The quiet achiever

A year ago Siemens began replacing Telecom's core broadband network. Quietly, with no publicity. That's often the Siemens way, despite the fact that the multinational giant is number five in the world in electronics, telecommunications and electrical engineering. A week ago it revealed its telecommunications plans for New Zealand, announcing commercial acceptance of the first phase of the multimillion-dollar project to coincide with the opening of offices in Wellington.

A year ago Siemens began replacing Telecom’s core broadband network. Quietly, with no publicity. That’s often the Siemens way, despite the fact that the multinational giant is number five in the world in electronics, telecommunications and electrical engineering.

A week ago it revealed its telecommunications plans for New Zealand, announcing commercial acceptance of the first phase of the multimillion-dollar project to coincide with the opening of offices in Wellington. The offices have been set up mainly to service the relationship with Telecom, which is likely to expand markedly.

“We’re working on add-on projects,” says Ockert van Zyl, Australasian executive director for telecommunication. “We’ll also work with their customers.”

Siemens will enter the customer premises equipment market, particuarly in the PABX area, and it will also offer its range of cellphones - it has the first colour-screen cellphone.

Sharing the offices is Canadian company Netbridge, with which Siemens formed a worldwide partnership 18 months ago. Netbridge is also partnering in the Telecom project, which delivers an ATM (asynchronous transfer mode) network. Add ons will include an IP network for ISPs and a frame relay service which, van Zyl says, will be a replacement for Netway’s network over time.

“Telecom will merge all its data services on to the new network,” he says. “The cost has been under $10 million on the part so far delivered.”

Siemens is particularly strong worldwide in the delivery of ATM. It is also a significant player in xDSL (digital subscriber line), though not with Telecom, which is conducting independent trials.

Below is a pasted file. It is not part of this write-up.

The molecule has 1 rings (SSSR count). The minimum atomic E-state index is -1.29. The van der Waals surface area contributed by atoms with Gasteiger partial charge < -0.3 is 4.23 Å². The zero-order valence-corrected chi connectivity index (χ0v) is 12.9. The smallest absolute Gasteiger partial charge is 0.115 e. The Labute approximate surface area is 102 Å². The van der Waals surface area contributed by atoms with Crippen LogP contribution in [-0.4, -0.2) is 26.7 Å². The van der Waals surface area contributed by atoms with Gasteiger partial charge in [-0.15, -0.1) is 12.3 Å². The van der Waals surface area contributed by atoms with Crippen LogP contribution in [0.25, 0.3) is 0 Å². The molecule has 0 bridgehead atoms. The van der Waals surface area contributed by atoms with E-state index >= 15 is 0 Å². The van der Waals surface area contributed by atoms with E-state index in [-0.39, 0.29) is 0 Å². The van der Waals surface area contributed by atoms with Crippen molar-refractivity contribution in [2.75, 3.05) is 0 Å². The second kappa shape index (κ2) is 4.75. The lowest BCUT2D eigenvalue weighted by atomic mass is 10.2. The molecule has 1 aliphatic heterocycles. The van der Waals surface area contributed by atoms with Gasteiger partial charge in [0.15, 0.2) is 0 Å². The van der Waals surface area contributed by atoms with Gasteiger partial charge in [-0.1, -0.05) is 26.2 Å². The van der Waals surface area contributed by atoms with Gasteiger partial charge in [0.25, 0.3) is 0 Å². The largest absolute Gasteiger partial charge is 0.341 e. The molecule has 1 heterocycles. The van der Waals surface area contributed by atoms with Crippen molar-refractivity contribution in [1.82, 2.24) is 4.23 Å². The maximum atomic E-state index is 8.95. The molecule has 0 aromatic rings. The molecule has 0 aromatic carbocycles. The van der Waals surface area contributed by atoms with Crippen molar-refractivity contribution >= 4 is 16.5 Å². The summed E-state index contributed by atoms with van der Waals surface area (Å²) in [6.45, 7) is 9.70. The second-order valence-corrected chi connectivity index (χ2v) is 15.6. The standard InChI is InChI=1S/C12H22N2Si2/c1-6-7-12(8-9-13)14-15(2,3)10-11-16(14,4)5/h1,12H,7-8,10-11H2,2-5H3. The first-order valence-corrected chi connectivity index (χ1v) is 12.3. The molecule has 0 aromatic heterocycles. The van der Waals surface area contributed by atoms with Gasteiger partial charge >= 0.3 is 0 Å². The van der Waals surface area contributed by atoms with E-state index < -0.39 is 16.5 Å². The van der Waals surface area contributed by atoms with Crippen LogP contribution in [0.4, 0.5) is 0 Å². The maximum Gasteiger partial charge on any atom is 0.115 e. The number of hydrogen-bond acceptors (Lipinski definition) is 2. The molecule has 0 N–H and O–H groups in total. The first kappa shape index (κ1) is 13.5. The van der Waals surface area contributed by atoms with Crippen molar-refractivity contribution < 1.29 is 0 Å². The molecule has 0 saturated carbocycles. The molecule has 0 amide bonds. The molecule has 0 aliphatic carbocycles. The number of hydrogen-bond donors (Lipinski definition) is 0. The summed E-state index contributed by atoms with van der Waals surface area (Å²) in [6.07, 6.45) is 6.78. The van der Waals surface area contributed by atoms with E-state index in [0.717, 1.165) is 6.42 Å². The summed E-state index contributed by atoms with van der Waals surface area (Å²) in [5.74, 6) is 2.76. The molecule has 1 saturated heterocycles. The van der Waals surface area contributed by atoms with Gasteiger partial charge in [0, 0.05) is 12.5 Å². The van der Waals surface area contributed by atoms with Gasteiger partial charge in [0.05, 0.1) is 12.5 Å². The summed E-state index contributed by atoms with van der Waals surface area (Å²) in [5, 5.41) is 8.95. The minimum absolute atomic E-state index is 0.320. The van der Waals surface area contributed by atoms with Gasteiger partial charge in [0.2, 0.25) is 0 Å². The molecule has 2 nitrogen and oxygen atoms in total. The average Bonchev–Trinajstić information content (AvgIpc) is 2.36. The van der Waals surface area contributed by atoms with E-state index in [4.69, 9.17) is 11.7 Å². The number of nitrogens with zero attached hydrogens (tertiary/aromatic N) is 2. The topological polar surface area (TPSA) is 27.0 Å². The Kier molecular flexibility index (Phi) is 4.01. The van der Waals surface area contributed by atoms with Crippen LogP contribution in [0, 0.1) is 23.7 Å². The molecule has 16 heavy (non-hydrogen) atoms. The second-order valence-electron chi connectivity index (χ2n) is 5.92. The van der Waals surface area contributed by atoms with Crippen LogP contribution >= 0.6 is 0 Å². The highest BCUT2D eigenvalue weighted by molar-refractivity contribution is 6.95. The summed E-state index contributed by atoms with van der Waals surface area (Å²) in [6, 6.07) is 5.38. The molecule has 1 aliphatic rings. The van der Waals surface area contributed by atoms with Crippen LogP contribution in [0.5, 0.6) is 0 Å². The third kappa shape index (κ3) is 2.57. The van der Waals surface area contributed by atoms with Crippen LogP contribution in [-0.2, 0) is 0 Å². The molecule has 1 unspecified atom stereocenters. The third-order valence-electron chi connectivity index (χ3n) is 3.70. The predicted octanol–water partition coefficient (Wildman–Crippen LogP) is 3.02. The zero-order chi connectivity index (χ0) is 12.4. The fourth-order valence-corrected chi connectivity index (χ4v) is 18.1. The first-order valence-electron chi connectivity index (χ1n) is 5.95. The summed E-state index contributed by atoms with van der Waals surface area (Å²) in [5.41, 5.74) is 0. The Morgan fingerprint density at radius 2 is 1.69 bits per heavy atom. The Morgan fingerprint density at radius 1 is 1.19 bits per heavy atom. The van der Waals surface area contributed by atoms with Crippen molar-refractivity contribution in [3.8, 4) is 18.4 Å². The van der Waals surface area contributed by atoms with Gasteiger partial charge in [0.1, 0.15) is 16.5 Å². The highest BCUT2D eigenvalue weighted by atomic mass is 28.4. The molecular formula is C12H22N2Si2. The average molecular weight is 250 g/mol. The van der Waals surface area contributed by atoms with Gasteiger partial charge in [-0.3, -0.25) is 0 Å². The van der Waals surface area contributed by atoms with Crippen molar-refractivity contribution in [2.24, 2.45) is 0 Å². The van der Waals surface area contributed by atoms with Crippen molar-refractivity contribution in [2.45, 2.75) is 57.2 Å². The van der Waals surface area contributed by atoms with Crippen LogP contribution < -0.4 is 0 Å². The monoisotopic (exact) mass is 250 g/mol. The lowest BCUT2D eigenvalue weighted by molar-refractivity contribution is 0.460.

“We concentrate in the first instance on core infrastructure,” van Zyl says. “Access technologies are important but they change over time - perhaps every three years.”

He says Siemens is doing no significant business with the other telcos in New Zealand, though it is not precluded from doing so by its contract with Telecom. However, the company is a major supplier to Telstra in Australia and thus, indirectly, to Telstra New Zealand.

“Our view of the future is that we will partner with suppliers and their customers.”

The new ATM network is a scalable architecture in gigabit speeds. “It depends on customer demand. The whole future will depend on building strong architectures to support IP.”

The relationship with Newbridge also includes 3Com. The partners plan to offer a complete solution of core networks and access, with 3Com providing desktop product. “We make sure they are compatible,” van Zyl says.

The importance of the Internet will lead to an e-commerce revolution, he says. “It will impact on everything, including legislation, sovereignty with regard to taxation, and infrastructure.

“Currently, the world is using only 1% of the theoretical bandwidth of optical fibre.”

The new UTMS standard for mobile will be “very big”. UTMS cuts across both European and US standards and will allow 2M/bit on to a phone. Van Zyl says wireless is going to be a big part of access technologies.

Siemens, which began business in 1847, has links with New Zealand dating back to 1876 when it installed a then state-of-the-art navigational aid in Lyttleton.

In recent times it has been particularly active in the electricity field. It has built a turnkey 400Mw combined cycle power station for Contact Energy at Otahuhu; provided a 29MVA generator for the Mangahao power station, as well as transformers and windings for the DC transmission link between the North and South Islands; provided circuit breakers for TransPower’s 220Kv and 66Kv systems; and the electronic components for exporting manufacturers such as Tait Electronics and Swichtec.

Electrical sub-systems manufactured in New Zealand are part of a $226 million sub-contract for the design and manufacture of the electrical and electronic systems for the ANZAC frigates.

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